Distribution Goes Digital
August 1, 2007

“We are leading the pack by building a digital warehouse, which is the digital equivalent of our print warehouse,” commented Jane Friedman, president and CEO of HarperCollins Publishers, in the May issue of Book Business. This is the ultimate sign-off on the industry’s embrace of the future, and its take-back of content control from trailblazers such as Google, Amazon and Yahoo. For some years now, various technology vendors have enabled publishers to deliver electronically formatted versions of their titles for special purposes. These have included applications such as conversions to XML formats (e.g., Publishing Dimensions), proprietary e-book reader formats (Mobipocket), sight-impaired applications (National

‘Harry Potter’ Serious Business When It Comes to Early Shipping
July 20, 2007

The New York Times is reporting that Scholastic, the U.S. publisher of the “Harry Potter” series, has sued an online bookseller and its distributor earlier this week for “flagrant violations of their strict contractual obligations” by shipping copies of “Harry Potter and the Deathly Hallows” before the time and date set by the publisher. A breach of contract suit was filed in the Circuit Court of Cook County in Illinois, in which Scholastic accused Infinity Resources, which owns the online retailer DeepDiscounts.com, of shipping books to some customers up to a week before the on-sale date, according to The Times. Levy Home Entertainment, a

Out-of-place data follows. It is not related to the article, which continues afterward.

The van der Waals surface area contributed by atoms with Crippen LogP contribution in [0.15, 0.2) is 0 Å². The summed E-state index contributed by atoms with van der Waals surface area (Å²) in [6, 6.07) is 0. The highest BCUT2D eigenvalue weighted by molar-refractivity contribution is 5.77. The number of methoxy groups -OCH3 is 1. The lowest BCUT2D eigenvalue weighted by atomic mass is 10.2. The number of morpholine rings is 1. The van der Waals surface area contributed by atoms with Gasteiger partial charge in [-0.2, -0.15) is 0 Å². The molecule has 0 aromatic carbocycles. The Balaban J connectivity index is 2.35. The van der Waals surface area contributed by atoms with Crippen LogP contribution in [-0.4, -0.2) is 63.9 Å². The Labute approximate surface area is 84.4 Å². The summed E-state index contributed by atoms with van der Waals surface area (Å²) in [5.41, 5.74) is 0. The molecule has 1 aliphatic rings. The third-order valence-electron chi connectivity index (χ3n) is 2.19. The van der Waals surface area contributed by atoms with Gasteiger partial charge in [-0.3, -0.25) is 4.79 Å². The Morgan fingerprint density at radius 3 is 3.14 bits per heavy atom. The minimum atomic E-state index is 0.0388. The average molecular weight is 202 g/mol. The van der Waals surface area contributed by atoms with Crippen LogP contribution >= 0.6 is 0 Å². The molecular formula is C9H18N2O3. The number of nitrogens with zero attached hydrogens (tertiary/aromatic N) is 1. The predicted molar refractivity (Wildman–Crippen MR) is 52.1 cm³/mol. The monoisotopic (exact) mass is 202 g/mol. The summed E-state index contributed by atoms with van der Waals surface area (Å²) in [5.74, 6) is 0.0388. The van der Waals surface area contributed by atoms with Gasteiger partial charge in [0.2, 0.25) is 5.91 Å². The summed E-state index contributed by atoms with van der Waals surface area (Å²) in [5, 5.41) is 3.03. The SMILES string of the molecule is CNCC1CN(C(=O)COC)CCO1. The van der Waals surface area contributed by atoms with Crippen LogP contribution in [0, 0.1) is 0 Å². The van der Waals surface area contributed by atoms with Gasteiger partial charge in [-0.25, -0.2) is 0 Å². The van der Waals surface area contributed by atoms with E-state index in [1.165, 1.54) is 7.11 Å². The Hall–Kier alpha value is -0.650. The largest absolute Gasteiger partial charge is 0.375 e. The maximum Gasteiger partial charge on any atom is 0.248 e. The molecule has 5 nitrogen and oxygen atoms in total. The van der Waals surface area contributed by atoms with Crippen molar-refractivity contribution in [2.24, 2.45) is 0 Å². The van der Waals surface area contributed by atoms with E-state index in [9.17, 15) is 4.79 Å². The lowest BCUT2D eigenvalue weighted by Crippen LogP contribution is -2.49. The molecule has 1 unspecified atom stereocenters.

Baby Boomers Driving Online Used-Book Selling
June 15, 2007

AbeBooks.com—one of the world’s largest online marketplaces for new, used, rare and out-of-print books—has released survey results pointing to evidence that the majority of online used-book sellers in the United States are Baby Boomers. Between October 2006 and January 2007, AbeBooks polled 1,949 U.S. booksellers that sold through its network of Web sites. “Hard work is the key to successfully selling secondhand books on the Web,” said Hannes Blum, CEO of AbeBooks.com. “Although this profession is relatively new, it requires dedication to build up an online inventory of books and considerable effort to find books ideal for the Internet. We’re seeing a commitment to

Top 30 Book Manufacturers
June 1, 2007

If 2007 goes down as “The Year of RR Donnelley,” it will do so as a result of a 65-day span at the turn of the year during which the conglomerate announced it would acquire three industry stalwarts: Perry Judd’s, Von Hoffman and Banta Corp. But the past year has been about more than consolidation and leveraged buyouts. North American printers continue to grapple with the mounting menace that is offshore manufacturing, fluctuating paper prices amid a series of mill shutdowns, and the ever-evolving technological demands of their customers. And yet, despite these challenges, there are also a number of opportunities facing the market.